Leftie eyes best birthday present of all
Merion victory would make Father's Day special for Phil Mickelson, who turns 43 today, writes Dermot Gilleece
As the evening sun dipped towards the horizon like a fiery ball, Phil Mickelson struck his last shot in the second round of the US Open. It was a 20-foot putt which found the target for a rare birdie on the 18th and confirmed our suspicions that something special might be happening for America's favourite leftie at Merion.
How could we see it otherwise? This, after all, was the player who made his professional debut in the US Open; was runner-up on five occasions and who made a dramatic 5,490-mile round trip to his daughter's graduation before arriving back in Philadelphia in the early hours of Thursday morning.
And who celebrates his 43rd birthday today, Father's Day.
I can recall Pinehurst in 1999 when the media got similarly wound-up about the possibility of Mickelson becoming a father while making his US Open breakthrough. That was when a beeper linked him with his wife Amy in a maternity hospital in Phoenix and a private plane was ready to fly him there if the call came.
And I remember thinking that any experienced father could have told him that in the majority of cases, first babies are notorious for arriving late. And the child to be christened Amanda, naturally followed suit.
"If I'm able, and I believe I will ultimately win a US Open, I would say that it's great," he said this weekend. "Because I would have a win and five seconds. And if I never get that win, then it would be a bit disheartening."
An enduring link with this championship began at Pebble Beach in 1992 when he seemed to be making the most perfect professional debut imaginable. With a first-round 68, he found himself tied third at the end of the opening day, two strokes behind the clear leader, Gil Morgan. Reality was to hit hard, however, in a second-round 81 which left him two strokes outside the halfway cut.
Irish enthusiasts were already familiar with Mickelson from his amateur days, highlighted by a decidedly mixed impact on the Walker Cup at Portmarnock the previous year.
Golfing purists remember the exquisite flop-shot he played with a sand wedge off a bare lie behind the 18th green to within two feet of the hole, while the public at large learnt another side to this sweet-smiling American.
When describing a particularly wayward drive into rough on the ninth during a singles win over Andrew Coltart, Mickelson told an ESPN interviewer: "That's not a place I wanted to be. The Irish women are not that attractive." In other words, the opportunity of getting a close view of female spectators at the fairway ropes, wouldn't compensate for being buried in rough.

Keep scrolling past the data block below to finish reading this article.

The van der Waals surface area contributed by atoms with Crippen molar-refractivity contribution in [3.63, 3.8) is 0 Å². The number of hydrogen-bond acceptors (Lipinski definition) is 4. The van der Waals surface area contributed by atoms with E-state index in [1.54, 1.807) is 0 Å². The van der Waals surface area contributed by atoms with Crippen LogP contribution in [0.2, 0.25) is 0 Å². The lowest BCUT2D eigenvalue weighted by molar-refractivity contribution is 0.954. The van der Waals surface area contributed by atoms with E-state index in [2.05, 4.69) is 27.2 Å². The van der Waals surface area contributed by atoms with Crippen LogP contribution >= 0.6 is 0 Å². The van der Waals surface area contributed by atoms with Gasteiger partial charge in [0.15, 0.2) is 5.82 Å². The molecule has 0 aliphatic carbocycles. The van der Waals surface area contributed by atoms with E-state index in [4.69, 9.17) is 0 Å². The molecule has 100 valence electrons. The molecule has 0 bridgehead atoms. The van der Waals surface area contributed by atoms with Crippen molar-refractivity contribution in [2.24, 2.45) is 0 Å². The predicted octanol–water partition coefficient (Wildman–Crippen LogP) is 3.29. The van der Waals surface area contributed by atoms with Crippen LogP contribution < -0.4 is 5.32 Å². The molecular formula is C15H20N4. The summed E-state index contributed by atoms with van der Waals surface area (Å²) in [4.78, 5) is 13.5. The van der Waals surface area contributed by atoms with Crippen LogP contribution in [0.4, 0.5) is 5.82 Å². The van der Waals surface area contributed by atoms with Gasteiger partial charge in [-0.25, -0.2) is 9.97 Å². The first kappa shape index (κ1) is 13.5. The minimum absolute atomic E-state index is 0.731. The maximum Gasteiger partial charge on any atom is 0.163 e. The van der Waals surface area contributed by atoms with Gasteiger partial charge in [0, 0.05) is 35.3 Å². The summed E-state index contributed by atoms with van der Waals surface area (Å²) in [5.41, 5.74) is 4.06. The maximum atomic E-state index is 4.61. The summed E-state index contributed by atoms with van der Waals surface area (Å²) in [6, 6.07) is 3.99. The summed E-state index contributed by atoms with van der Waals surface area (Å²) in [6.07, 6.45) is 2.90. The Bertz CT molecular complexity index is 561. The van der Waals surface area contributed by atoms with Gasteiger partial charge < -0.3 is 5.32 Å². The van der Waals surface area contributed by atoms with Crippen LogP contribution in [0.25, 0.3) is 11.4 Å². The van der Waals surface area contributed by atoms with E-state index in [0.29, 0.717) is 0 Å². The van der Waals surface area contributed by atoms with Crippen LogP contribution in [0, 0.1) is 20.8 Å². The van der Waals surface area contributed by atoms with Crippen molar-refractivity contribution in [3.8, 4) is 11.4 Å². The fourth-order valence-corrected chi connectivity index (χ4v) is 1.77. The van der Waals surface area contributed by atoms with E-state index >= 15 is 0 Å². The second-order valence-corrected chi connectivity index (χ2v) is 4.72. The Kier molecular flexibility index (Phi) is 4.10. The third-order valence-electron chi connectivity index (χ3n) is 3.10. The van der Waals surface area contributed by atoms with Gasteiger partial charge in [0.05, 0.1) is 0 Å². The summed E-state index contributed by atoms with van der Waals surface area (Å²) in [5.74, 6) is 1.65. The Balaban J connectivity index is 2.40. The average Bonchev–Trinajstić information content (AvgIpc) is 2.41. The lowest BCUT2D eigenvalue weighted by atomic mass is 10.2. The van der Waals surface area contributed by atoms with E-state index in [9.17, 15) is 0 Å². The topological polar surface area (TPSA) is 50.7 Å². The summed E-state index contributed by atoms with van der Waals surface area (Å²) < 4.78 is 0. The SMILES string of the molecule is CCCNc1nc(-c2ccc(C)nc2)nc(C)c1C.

Remarkably, it led to something of a diplomatic incident, with irate phone calls to the Irish consulate in New York. They, in turn, got in touch with the headquarters of the USGA in Far Hills, New Jersey, demanding an apology. Which Mickelson was only too happy to provide, saying contritely: "I'm sorry. It was meant in jest."
His mother, Mary, later dismissed it to me as a storm in a teacup. "Amy is Irish," she said. "Her maiden name was McBride. So you see, it was all a misunderstanding."
Still, diplomacy has never been his strong suit, notably in public utterances about Tiger Woods and the "inferior" golf equipment he was using. And there was the famous occasion at Augusta, early in the week of the 2003 US Masters. A bold scribe risked personal embarrassment by insisting that Mickelson predict who would be the next left-hander to emulate Bob Charles as the winner of a Major championship. When the player was assured that the questioner wasn't being facetious, he eventually said: "I'm going to leave that one unanswered. I think we all know the answer to that."
Five days later, Canada's Mike Weir donned the green jacket.
Yet, there is a belief here that he has paid his dues as a challenger for the blue riband of American golf. Which brings to mind the words of the late Furman Bisher, one-time columnist of the Atlanta Journal and a proud left-handed golfer.
With reference to the children of Benjamin lining up against the children of Israel, Bisher could quote the 16th verse from chapter 20 of the Book of Judges: "Among all this people there were 700 chosen men left-handed; every one could sling stones at a hair-breadth and not miss."
The feeling is that Mickelson may finally find the US Open target this time around.